Anonymous said...

One thing on the easily-accessibleness of the titles: I'm a BYU grad, and the BYU Library has an amazing children's book section because the children's book writing department is so strong. So it's entirely plausible that the author of the study (note: a communications major, which isn't even in the humanities department and likely doesn't have contact with the children's literature people over in the English dept.) just went to the library, picked all the books he wanted off the shelf, and assumed they were readily available. He *might* have had to go as far as the Provo public library, which also has a pretty excellent collection.

So I wonder what his definition of "readily available" is.

Just overall, the whole thing seems an unfortunate amount of national media attention on a flawed master's thesis.

Sam said...

What if you group the protagonist not by white/black, but by culture?

For instance, you'd get Welsh for The HIgh King and Dutch for Wheel on the School and Brooklynite for It's Like This Cat, Peromyscus lucopus for Desperaux, etc...

Anonymous said...

I have read Nisse's thesis and looked at his spreadsheet data and with all the omissions and errors it’s not very useful.
I do believe that the idea of analyzing the Newbery winners is a good one. Ms. Odean has already done a great job looking into Nisse's spreadsheet and making corrections for the titles from 1950-2007 and by seeking collaboration has complied a much more accurate list.
I have taken this idea a step further and created a google-docs spreadsheet with the aim of categorizing every medal and honor winning title. Right now the document only contains the author, title, year of publication and its award (medal or honor). I created columns for: original publisher, book type (ie. novel, picture book, poetry collection, short story collection), Genre, time period, as well as columns for the main character similar to what Nisse did. The document is a google spreadsheet so anyone with permission can contribute to it and the viewable document should update automatically.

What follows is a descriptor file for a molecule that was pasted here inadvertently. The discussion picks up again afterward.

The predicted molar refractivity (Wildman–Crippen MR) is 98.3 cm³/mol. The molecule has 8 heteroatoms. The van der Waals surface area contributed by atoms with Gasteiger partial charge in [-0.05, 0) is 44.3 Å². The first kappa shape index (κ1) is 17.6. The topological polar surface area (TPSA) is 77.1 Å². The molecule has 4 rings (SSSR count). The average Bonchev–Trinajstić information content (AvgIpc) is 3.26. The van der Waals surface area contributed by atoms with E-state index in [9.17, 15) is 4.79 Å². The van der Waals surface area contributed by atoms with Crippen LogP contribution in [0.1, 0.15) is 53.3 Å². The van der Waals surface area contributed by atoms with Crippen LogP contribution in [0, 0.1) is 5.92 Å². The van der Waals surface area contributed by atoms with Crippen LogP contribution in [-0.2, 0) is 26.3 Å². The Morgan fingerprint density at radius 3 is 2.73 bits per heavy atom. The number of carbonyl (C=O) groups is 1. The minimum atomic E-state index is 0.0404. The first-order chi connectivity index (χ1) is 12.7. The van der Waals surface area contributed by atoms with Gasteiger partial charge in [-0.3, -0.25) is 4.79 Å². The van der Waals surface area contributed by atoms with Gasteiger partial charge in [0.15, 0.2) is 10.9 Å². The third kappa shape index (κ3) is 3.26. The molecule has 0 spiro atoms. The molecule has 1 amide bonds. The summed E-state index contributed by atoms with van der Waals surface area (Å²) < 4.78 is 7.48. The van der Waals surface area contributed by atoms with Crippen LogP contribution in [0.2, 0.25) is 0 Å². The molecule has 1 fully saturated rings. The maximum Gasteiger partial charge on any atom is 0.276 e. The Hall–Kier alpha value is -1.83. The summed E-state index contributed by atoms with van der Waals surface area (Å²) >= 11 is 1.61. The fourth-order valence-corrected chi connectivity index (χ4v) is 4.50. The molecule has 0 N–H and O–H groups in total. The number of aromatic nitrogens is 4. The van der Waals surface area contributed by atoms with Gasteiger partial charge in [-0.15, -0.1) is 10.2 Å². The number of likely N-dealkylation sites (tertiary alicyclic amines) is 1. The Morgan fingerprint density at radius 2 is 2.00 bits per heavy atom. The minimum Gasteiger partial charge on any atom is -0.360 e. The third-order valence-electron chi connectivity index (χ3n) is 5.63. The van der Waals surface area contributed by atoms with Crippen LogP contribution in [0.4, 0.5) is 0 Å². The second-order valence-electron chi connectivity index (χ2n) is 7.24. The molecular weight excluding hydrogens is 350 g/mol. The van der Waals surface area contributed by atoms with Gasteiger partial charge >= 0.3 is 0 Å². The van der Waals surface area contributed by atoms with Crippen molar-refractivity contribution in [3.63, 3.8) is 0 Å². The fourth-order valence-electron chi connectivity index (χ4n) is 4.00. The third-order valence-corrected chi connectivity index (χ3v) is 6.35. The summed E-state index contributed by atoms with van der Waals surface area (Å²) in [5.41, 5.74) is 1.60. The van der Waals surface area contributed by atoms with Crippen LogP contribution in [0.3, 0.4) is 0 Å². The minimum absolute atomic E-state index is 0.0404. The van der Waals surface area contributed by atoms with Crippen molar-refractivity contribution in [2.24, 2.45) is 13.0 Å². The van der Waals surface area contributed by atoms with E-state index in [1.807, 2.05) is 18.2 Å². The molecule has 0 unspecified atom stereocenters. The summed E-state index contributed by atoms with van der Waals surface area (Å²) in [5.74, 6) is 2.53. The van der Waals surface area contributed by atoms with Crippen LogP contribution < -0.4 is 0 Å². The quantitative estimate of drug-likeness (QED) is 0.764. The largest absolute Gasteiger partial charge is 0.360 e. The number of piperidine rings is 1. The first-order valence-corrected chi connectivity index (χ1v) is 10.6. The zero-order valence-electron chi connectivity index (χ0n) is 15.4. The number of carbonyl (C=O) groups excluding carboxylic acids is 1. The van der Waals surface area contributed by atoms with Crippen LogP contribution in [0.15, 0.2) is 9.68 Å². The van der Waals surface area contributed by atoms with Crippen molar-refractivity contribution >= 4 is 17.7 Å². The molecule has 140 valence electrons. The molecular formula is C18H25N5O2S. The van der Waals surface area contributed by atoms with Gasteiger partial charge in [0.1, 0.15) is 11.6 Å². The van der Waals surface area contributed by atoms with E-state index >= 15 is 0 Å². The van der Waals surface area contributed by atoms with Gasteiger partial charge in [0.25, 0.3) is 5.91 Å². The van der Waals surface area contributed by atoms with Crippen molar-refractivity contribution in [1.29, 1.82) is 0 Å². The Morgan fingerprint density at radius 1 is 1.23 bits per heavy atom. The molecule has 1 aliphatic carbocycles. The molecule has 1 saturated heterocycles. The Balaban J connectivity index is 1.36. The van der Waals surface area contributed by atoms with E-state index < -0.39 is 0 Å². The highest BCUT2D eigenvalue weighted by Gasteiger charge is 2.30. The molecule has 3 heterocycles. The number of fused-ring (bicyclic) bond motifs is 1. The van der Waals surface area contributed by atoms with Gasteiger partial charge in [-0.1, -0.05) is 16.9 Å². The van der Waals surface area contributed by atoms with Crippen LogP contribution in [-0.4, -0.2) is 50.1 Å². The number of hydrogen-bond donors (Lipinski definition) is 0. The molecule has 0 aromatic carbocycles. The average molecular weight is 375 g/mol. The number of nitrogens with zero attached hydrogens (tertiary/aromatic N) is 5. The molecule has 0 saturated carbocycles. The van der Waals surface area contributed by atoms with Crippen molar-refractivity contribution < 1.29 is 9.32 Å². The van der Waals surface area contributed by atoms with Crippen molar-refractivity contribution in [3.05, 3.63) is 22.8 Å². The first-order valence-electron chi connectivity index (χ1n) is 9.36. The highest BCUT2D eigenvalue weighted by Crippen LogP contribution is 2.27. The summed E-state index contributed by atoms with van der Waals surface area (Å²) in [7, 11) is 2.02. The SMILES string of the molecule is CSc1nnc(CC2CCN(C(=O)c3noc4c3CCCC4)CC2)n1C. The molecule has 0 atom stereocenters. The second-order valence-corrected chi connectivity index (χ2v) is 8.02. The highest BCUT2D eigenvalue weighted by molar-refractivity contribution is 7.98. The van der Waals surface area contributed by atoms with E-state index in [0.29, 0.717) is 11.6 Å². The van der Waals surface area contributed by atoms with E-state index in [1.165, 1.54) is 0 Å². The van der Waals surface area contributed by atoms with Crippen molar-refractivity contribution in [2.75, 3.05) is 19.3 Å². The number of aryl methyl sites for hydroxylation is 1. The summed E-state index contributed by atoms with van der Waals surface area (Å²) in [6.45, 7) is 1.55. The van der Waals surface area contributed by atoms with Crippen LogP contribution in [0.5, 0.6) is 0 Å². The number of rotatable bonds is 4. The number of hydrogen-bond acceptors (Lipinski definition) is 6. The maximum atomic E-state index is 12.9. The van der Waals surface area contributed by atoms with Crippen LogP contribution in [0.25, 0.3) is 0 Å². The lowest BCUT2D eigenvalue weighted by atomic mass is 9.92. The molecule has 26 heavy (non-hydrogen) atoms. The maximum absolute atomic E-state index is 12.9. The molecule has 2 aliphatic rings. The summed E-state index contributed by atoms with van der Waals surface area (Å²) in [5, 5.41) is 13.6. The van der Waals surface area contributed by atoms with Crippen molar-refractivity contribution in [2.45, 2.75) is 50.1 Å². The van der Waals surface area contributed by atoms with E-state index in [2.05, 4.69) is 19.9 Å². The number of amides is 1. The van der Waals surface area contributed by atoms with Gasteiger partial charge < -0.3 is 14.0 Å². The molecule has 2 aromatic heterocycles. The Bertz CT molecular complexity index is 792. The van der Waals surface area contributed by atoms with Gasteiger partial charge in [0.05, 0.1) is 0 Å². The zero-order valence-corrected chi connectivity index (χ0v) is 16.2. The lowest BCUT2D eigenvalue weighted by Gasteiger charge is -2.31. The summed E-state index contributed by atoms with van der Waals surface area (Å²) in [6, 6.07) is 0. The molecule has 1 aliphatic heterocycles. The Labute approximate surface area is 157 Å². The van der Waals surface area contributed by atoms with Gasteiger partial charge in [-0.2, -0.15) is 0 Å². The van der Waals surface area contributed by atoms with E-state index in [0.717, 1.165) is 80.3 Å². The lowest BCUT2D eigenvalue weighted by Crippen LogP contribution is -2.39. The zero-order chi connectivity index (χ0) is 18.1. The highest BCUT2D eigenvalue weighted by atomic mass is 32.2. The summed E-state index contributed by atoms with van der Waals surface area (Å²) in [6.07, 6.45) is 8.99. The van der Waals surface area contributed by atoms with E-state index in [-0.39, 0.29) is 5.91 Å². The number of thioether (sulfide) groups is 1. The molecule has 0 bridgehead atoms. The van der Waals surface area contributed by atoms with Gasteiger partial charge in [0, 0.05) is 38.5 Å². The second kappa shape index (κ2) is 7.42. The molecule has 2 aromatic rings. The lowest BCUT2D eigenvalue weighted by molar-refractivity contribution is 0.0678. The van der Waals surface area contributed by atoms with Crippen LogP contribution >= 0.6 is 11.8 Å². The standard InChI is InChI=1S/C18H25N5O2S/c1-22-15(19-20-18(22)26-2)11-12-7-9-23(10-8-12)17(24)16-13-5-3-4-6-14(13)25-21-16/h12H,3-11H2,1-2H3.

Currently you can view the spreadsheet here:

If you would like to contribute information, add new columns, correct mistakes, etc, please email me at erccarp[at]gmail[dot]com
and I will add you to the list of editors. (you might need a google/gmail account to edit I’m not sure) The more editors the document has the more accurate it can potentially be.

I figured with enough minds working together, this living document could become a powerful analysis tool.

Alicia said...

Um, they're counting "Shadow of a Bull" as having the last Hispanic protagonist, but the character in that book in Spanish. Spanish and Hispanic are not the same thing. Seems to me like this study is inherently flawed in so many ways.